After Mass celebrating the Epiphany, a parishioner commented that we live in a joyless society. His thought was part cultural critique, part affirmation of my homily. It bears further consideration that may lead to a worthy new year’s resolution.
The worshiper’s remark rings true with others. Lance Morrow recently opined in The Wall Street Journal that “America is addicted to outrage” as the signature emotion of public life today. The nightly news provides ample evidence for his claim that “the greatest casualty of outrage may be judgment itself.”
That claim also applies to the Church. There, outrage masked as defense of the faith follows from, and contributes to, an ethos of “us vs. them” applied even to fellow believers. As Father Paul Scalia once described it, the “Church militant” risks becoming the “Church belligerent.”
These essayists note a connection between our joyless state of affairs and the rise of new communications technology. With supposedly “social” media, we can be anything but. Forgetting that at the other end of the digital fibers are real people, we increasingly tweet or post in ways that we would hesitate to do were the person(s) we are talking about standing in front of us. Drawn downward to the miniaturization of interaction made possible by devices, we fail to see the bigger picture of meaningful human encounter.
Actually, this is nothing new in the realm of faith. In “The Reform of Zeal,” a study of religious culture at the time of the French “wars of religion,” Tom Donlan points out how Catholic belief turned militant in its strident belligerence not only toward Protestant reformers but also against fellow Catholics. It even turned inward, promoting a self-awareness of “eschatological anguish” and a resultant need for harsh penitential discipline.
Donlan then lays out the convincing argument that the spirituality of “gentleness” (douceur) championed by St. Francis de Sales, Bishop of Geneva and Doctor of the Church, constituted an effective critique to such religious militancy. Redefining the fervor of devotion away from fanaticism, de Sales formed believers through the Good News of a God who affirms his identity in Jesus as one “gentle and humble in heart” and who invites people to “come to me” for rest because “my yoke is easy and my burden light” (Matt. 11:28-30).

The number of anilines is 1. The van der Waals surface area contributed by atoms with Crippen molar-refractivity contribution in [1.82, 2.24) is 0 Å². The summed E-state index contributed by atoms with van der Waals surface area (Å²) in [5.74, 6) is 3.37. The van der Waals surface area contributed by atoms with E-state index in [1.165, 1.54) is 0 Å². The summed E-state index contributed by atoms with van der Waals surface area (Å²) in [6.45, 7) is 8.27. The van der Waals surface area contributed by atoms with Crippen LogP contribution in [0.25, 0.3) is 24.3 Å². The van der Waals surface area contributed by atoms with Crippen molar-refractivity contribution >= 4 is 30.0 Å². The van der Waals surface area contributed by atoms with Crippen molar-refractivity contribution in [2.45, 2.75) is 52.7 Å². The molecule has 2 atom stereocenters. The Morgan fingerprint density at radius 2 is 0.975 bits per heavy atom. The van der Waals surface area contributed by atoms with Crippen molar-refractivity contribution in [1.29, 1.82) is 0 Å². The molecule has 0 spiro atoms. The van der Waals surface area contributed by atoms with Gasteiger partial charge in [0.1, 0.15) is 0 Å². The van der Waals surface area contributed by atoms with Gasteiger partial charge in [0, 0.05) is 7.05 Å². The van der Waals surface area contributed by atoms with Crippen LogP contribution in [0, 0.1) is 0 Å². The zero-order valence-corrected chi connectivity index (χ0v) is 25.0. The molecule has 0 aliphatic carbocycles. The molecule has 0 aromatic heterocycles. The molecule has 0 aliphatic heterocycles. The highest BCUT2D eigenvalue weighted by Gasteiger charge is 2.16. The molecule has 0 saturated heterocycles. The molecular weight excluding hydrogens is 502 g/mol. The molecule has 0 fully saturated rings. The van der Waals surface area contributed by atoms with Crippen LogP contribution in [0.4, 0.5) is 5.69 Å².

That’s the Good News we celebrated at Christmas. Coinciding with the joyous sights and sounds of the holidays, the proclamation of the Nativity is intended to last longer than the season that has come and gone.
The biblical stories during the Christmas season speak of the joy that attends a child’s birth, the swaddled infant who, as yet, has not said or done anything of historic note. Still, his mother’s spirit rejoices, but she had insider information on who this child really is. Likewise, shepherds rejoiced at the visual confirmation of an angelic message, though theirs could be construed as a fascination born of curiosity amid the boredom of a night watch.
(Listen to a podcast with Father Thomas Dailey, O.S.F.S. on St. Francis de Sales’ spirituality of gentleness.)
Then the Magi arrived. Their joy seems different. It appears as a conviction, born of the choice to follow a star that inspired them to travel to a foreign land, at night, seeking someone they didn’t even know. That joy enables them to overcome the resistance of reason and to persist in their search, despite the unknown destination, the fearful darkness, and the troubling resistance from others.
The joy of the Magi holds the antidote to a culture of outrage. Their discovery of the humble and gentle Jesus changes everything, for them and for us.
The three “wise” travelers found joy by looking up, literally, to the heavens. Figuratively, they learned to look up as a matter of faith.
And when they did, they saw a picture bigger than themselves and discovered a world greater than their own positions. They laid eyes on a child, simply born and lovingly lain in a manger. They discovered the king of all peoples in the Son of God who chose to be present in the midst of human beings, just as they (we) are. And they did him homage.
That act holds the key to eradicating outrage and mitigating militancy. Social and religious zeal will be reformed when we learn, as did the wise men, to kneel before him who is God-with-us (Emmanuel).
Resolving to spend time in adoration of the Blessed Sacrament of God’s continuing presence among us, we, too, can find a joy that lasts beyond the holidays, the joy which alone will bring rest to our hearts and souls.
Father Dailey is the John Cardinal Foley Chair of Homiletics and Social Communications at St. Charles Borromeo Seminary, Wynnewood, and a research fellow for the Catholic Leadership Institute in Wayne.
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